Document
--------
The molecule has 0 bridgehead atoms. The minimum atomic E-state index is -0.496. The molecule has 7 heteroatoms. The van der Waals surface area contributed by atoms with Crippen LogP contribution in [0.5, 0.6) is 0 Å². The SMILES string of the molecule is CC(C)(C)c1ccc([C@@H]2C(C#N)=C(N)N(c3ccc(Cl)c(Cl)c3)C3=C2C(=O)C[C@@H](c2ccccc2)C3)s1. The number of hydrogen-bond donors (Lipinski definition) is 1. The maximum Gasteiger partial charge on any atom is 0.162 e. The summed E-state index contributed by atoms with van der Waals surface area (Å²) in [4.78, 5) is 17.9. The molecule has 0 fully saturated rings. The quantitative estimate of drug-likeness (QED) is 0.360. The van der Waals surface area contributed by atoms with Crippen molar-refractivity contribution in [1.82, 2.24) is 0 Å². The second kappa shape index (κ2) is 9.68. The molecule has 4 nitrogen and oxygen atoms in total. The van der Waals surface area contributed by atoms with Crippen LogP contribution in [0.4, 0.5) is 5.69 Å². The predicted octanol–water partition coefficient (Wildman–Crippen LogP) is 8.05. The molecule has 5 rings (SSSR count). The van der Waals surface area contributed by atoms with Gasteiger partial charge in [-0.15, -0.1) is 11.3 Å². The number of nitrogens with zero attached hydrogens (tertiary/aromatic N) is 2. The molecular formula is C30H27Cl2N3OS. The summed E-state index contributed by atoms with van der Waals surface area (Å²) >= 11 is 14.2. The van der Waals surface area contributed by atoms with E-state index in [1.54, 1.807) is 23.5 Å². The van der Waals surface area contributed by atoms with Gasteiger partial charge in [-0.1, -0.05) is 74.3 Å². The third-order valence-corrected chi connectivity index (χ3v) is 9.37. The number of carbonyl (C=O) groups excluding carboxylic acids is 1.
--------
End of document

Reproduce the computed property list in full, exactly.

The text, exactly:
The molecule has 0 bridgehead atoms. The minimum atomic E-state index is -0.496. The molecule has 7 heteroatoms. The van der Waals surface area contributed by atoms with Crippen LogP contribution in [0.5, 0.6) is 0 Å². The SMILES string of the molecule is CC(C)(C)c1ccc([C@@H]2C(C#N)=C(N)N(c3ccc(Cl)c(Cl)c3)C3=C2C(=O)C[C@@H](c2ccccc2)C3)s1. The number of hydrogen-bond donors (Lipinski definition) is 1. The maximum Gasteiger partial charge on any atom is 0.162 e. The summed E-state index contributed by atoms with van der Waals surface area (Å²) in [4.78, 5) is 17.9. The molecule has 0 fully saturated rings. The quantitative estimate of drug-likeness (QED) is 0.360. The van der Waals surface area contributed by atoms with Crippen molar-refractivity contribution in [1.82, 2.24) is 0 Å². The second kappa shape index (κ2) is 9.68. The molecule has 4 nitrogen and oxygen atoms in total. The van der Waals surface area contributed by atoms with Crippen LogP contribution in [0.4, 0.5) is 5.69 Å². The predicted octanol–water partition coefficient (Wildman–Crippen LogP) is 8.05. The molecule has 5 rings (SSSR count). The van der Waals surface area contributed by atoms with Gasteiger partial charge in [-0.15, -0.1) is 11.3 Å². The number of nitrogens with zero attached hydrogens (tertiary/aromatic N) is 2. The molecular formula is C30H27Cl2N3OS. The summed E-state index contributed by atoms with van der Waals surface area (Å²) >= 11 is 14.2. The van der Waals surface area contributed by atoms with E-state index in [1.54, 1.807) is 23.5 Å². The van der Waals surface area contributed by atoms with Gasteiger partial charge in [-0.1, -0.05) is 74.3 Å². The third-order valence-corrected chi connectivity index (χ3v) is 9.37. The number of carbonyl (C=O) groups excluding carboxylic acids is 1.